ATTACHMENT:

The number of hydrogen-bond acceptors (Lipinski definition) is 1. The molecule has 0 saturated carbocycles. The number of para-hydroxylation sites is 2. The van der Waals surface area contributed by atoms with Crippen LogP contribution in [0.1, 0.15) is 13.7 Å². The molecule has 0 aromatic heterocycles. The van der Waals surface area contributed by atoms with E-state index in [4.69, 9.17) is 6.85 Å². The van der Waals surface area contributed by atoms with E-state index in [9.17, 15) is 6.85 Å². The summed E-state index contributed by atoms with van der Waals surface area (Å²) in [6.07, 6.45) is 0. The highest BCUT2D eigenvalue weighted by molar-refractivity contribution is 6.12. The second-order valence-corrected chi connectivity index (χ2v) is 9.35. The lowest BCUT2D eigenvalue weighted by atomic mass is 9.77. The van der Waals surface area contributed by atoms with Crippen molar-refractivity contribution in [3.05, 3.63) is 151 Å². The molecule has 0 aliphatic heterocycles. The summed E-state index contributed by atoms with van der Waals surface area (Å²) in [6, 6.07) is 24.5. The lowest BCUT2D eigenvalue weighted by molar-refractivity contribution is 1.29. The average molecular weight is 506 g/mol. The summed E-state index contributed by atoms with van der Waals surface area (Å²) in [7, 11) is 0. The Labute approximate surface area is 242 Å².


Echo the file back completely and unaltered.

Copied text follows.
The number of hydrogen-bond acceptors (Lipinski definition) is 1. The molecule has 0 saturated carbocycles. The number of para-hydroxylation sites is 2. The van der Waals surface area contributed by atoms with Crippen LogP contribution in [0.1, 0.15) is 13.7 Å². The molecule has 0 aromatic heterocycles. The van der Waals surface area contributed by atoms with E-state index in [4.69, 9.17) is 6.85 Å². The van der Waals surface area contributed by atoms with E-state index in [9.17, 15) is 6.85 Å². The summed E-state index contributed by atoms with van der Waals surface area (Å²) in [6.07, 6.45) is 0. The highest BCUT2D eigenvalue weighted by molar-refractivity contribution is 6.12. The second-order valence-corrected chi connectivity index (χ2v) is 9.35. The lowest BCUT2D eigenvalue weighted by atomic mass is 9.77. The van der Waals surface area contributed by atoms with Crippen molar-refractivity contribution in [3.05, 3.63) is 151 Å². The molecule has 0 aliphatic heterocycles. The summed E-state index contributed by atoms with van der Waals surface area (Å²) in [6, 6.07) is 24.5. The lowest BCUT2D eigenvalue weighted by molar-refractivity contribution is 1.29. The average molecular weight is 506 g/mol. The summed E-state index contributed by atoms with van der Waals surface area (Å²) in [7, 11) is 0. The Labute approximate surface area is 242 Å².